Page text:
Good call! Communities urged to adopt an iconic red phone box and give it a new lease of life
Communities are being urged to take ownership of iconic red phone boxes as they are retired from use by BT.
With the growing popularity of mobile phones, customers no longer make calls from the boxes as much as they used to.
Across the UK, 6,600 have already been taken on as part of the company’s ‘adopt a kiosk’ scheme.
Coffee booth: The Amar cafe (pictured) occupies a red call box in Chiswick, west London
And although some are still used as traditional phone boxes, others have been converted for a plethora of different uses including storage for life-saving defibrillators, book libraries and even mini museum exhibits.
BT recently revealed that another 4,000 kiosks are up for grabs.
James Browne, BT’s head of street, said: ‘With most people now using mobile phones, it’s led to a huge drop in the number of calls made from payphones.
Shock tactics: Swindon Borough Councillor Gary Sumner with the soon-to-be defibrillator
At the same time, mobile coverage has improved significantly in recent years due to investment in masts, particularly in rural areas.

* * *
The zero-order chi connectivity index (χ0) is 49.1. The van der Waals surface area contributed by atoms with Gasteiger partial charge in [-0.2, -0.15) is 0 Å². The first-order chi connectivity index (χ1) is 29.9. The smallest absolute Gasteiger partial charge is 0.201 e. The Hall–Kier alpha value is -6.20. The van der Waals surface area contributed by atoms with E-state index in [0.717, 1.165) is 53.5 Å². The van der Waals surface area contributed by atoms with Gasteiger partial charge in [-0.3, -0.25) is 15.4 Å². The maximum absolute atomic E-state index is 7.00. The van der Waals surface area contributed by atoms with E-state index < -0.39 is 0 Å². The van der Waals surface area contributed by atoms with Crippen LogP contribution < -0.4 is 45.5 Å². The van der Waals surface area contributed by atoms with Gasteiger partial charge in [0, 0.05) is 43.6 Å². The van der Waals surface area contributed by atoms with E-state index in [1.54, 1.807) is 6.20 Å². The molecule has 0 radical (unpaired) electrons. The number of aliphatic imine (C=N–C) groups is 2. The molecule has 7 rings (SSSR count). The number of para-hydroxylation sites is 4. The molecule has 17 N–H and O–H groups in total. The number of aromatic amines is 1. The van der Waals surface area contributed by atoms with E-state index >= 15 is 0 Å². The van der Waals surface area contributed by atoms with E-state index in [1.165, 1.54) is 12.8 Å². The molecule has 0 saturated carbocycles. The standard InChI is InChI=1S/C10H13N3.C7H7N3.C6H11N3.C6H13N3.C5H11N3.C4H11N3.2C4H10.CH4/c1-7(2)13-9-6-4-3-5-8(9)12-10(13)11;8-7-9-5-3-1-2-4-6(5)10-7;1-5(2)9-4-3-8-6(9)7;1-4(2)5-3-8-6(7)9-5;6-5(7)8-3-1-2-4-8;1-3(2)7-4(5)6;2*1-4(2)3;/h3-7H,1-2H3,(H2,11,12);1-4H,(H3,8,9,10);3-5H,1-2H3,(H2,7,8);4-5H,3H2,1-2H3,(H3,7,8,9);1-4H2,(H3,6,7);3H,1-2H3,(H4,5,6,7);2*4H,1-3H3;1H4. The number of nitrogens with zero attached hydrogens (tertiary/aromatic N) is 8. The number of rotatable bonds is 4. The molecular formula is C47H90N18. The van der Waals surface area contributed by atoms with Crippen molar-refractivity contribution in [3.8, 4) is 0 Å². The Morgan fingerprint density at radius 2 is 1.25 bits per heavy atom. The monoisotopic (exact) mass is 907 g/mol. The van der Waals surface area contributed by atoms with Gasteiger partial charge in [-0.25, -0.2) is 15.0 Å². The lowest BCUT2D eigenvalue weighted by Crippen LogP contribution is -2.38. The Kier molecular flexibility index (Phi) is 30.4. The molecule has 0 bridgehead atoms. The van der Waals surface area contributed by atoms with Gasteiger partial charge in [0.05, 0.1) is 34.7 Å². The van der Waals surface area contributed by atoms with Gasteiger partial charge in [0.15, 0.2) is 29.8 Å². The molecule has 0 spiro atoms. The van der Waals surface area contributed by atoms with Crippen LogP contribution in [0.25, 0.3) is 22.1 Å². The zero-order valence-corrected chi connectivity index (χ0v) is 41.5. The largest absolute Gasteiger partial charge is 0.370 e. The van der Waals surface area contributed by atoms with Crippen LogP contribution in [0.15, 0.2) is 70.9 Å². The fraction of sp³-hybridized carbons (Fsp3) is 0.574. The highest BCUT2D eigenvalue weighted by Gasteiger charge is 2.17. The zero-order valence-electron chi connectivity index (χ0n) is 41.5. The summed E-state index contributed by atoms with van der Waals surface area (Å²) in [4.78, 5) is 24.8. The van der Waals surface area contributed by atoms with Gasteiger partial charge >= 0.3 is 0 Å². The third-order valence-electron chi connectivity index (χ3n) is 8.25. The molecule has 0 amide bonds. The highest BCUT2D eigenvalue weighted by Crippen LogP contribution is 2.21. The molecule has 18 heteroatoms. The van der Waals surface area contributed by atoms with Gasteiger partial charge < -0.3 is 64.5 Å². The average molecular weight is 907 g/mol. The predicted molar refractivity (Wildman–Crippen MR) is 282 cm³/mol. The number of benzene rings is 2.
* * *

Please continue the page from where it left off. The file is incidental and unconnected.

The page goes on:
‘We’re currently rationalising our payphone estate to make it fit for the future, and the “adopt a kiosk” scheme makes it possible for local communities across the UK to retain their local phone box, with a refreshed purpose for the community.
Thousands of communities have already come up with a fantastic array of ideas. Applying is quick and easy and we’re always happy to speak to communities about adopting our phone boxes.’
Villagers in Hinton Parva, Wiltshire, managed to save their phone box from the scrap heap, after it was carted off for disposal by mistake.
It has been reinstated by BT and locals are planning to install a defibrillator inside.
Gary Sumner, a local councillor, said: ‘We are right next to the National Trust’s Combes walking trail and it is quite an isolated area but the mobile coverage is OK.
So if someone gets into trouble with a heart attack then having a defibrillator nearby could be very useful indeed.’